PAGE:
from The American Heritage® Dictionary of the English Language, 4th Edition

  • n. A bulbous plant (Allium cepa) cultivated worldwide as a vegetable.
  • n. The rounded edible bulb of this plant, composed of fleshy, tight, concentric leaf bases having a pungent odor and taste.

from Wiktionary, Creative Commons Attribution/Share-Alike License

  • n. A monocotyledonous plant of genus Allium allied to garlic, used as vegetable and spice.
  • n. The bulb of such a plant.
  • n. The genus as a whole.
  • n. A ball.
  • n. A person from Bermuda or of Bermudian descent.

from the GNU version of the Collaborative International Dictionary of English

  • n. A liliaceous plant of the genus Allium (Allium cepa), having a strong-flavored bulb and long hollow leaves; also, its bulbous root, much used as an article of food. The name is often extended to other species of the genus.
  • n. The flavor of an onion{1}.

from The Century Dictionary and Cyclopedia

  • n. An esculent plant, Allium Cepa (see Allium), especially its bulbous root, the part chiefly used as food.
  • To affect by or with onions: To flavor with onions.
  • To rub with onion; produce by the presence of onion, as tears.

from WordNet 3.0 Copyright 2006 by Princeton University. All rights reserved.

  • n. the bulb of an onion plant
  • n. bulbous plant having hollow leaves cultivated worldwide for its rounded edible bulb
  • n. an aromatic flavorful vegetable


Middle English oinyon, from Old French oignon, from Latin uniō, uniōn-.
(American Heritage® Dictionary of the English Language, Fourth Edition)
Middle English onyon, union, oinyon, from Anglo-Norman union et al. and Old French oignon, from Latin ūniōnem, accusative of ūniō ("onion, large pearl") (probably from ūnus ("one"), but perhaps compare Hittite wašḫar ("garlic"), Sanskrit उष्ण (uṣṇa, "onion"), Pashto ووږه (ūža, "garlic"), Khowar wǝẓnū ("garlic")). Displaced the inherited term ramsons. (Wiktionary)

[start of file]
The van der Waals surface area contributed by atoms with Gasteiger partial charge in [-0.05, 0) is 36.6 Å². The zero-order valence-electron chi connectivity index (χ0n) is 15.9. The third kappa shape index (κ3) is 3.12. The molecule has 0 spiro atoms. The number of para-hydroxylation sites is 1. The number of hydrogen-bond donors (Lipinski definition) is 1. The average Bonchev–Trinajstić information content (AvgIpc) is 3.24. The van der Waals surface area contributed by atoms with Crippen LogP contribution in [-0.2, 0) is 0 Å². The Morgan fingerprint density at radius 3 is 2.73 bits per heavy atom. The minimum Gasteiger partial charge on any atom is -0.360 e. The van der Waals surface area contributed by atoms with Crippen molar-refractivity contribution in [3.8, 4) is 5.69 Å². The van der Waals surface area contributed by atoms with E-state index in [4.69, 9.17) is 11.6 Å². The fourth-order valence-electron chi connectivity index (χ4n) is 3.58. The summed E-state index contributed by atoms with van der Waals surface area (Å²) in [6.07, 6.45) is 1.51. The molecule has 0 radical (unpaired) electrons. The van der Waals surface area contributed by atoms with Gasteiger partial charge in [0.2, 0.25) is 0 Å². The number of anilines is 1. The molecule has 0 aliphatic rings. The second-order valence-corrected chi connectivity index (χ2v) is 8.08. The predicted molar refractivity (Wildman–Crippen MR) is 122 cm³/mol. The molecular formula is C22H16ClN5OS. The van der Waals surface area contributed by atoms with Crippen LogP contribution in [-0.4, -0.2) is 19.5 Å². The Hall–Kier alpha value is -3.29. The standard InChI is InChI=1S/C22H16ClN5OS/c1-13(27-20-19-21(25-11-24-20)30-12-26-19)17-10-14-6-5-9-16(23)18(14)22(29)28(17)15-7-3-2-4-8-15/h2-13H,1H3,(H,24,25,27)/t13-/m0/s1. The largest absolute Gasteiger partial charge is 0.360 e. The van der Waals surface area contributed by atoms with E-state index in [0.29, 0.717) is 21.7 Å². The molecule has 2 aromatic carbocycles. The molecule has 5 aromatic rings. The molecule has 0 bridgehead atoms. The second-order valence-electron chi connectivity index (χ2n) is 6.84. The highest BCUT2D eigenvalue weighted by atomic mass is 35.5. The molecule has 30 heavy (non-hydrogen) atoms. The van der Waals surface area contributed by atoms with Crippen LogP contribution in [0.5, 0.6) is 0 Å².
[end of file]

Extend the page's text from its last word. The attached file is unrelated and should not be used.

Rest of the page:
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  • "Know, also, the celebrated formulary of the onion. It is a great panacea of many distempers. Roasted under hot ash, after the embers have died, and blended with honey and rue, the electuary breaks tough phlegm, palliates gripes, acts as a laxative in the day and an astringent by night, purges the head of noises and clears the blood. The same vegetable, bruised and scrambled in syrup of the ripe red pomegranate, and mixed with laudanum, that is sublimed by slow fire, is right good for horror dreams of the young. The onion is an opener, and if cooked in jackets of corn-flour dough, and eaten with sea-dust and pepper to taste, it promotes the courses, dissolves the tumours, clears the complexion, and softens chapped hands. It is the king of medicaments, my dear."

    - G.V. Desani, All About H. Hatterr, (1945), pp. 212-213 of NYRB 2008 edition.

    January 1, 2009